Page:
Modern atomic theory of matter is often attributed to Dalton in 1803, with roots going all the way back to Democritus, but I was wondering about early modern antecedents of Dalton's theory, perhaps in the 18th or even early 19th century. Were the general outlines of the atomic theory of matter accepted already at the dawn of the scientific revolution, who were the physicists involved, what were the elements of Dalton's theory that were already generally accepted before he came on the scene, and what were the genuinely new aspects in Dalton's formulation?
Regarding Early Modern Atomism and chemistry, some possible sources of information are :
for Atomism :Robert Hugh Kargon, Atomism in England from Hariot to Newton (1970) and Antonio Clericuzio, Elements, Principles and Corpuscles: A Study of Atomism and Chemistry in the Seventeenth Century (2000)
for Pierre Gassendi : Lynn Sumida Joy, Gassendi the Atomist: Advocate of History in an Age of Science (1987)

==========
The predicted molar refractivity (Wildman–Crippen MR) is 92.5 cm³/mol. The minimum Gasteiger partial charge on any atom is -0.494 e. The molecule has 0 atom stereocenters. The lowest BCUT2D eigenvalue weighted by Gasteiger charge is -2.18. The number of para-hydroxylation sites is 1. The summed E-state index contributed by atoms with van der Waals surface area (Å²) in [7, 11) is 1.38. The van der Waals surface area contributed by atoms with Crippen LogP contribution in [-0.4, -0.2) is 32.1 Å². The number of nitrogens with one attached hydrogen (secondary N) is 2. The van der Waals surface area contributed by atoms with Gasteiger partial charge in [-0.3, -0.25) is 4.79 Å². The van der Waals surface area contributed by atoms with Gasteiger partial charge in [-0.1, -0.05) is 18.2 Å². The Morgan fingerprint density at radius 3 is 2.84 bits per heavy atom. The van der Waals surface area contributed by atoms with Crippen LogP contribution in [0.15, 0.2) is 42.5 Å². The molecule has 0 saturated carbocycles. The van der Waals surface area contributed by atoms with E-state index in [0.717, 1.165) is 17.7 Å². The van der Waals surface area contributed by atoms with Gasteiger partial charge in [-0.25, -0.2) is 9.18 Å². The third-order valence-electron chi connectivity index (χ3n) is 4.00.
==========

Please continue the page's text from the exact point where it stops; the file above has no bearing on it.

and, of course,
- for Robert Boyle : Steven Shapin &Simon Schaffer, Leviathan and the Air-Pump: Hobbes, Boyle, and the Experimental Life (2nd ed, 2011) and William R. Newman, Atoms and Alchemy: Chymistry & the Experimental Origins of the Scientific Revolution (2006).
Also very useful :
- Katharine Park & Lorraine Daston (editors), The Cambridge History of Science. Volume 3 : Early Modern Science (2006); see : Ch. 21 From Alchemy to “Chymistry”, by William R.Newman, page 497-on
- Roy Porter (editor), The Cambridge History of Science. Volume 4 : Eighteenth-Century Science (2003); see : Ch.16 : Chemistry, by Jan Golinski, page 375-on.
I mention Bošković (also spelled Boscovich) because he was after Newton (and his corpuscles) and before Faraday, who introduced the field concept and said in 1844 that
the safest course appears to be to assume as little as possible, and that is why the atoms of Boscovich appear to me to have a great advantage over the more usual notion,and Maxwell, who said in 1877 that
the best thing we can do is to get rid of the rigid nucleus and substitute an atom of Boscovich.Kelvin wrote in 1899:
Hooke’s exhibition of the forms of crystals by piles of globes, Navier’s and Poisson’s theory of the elasticity of solids, Maxwell’s and Clausius’ work in the kinetic theory of gases…all developments of Boscovich’s theory pure and simple.Kelvin wrote in 1905:
My present assumption is Boscovichianism pure and simple.
(See: Roger Joseph Boscovich by Whyte.)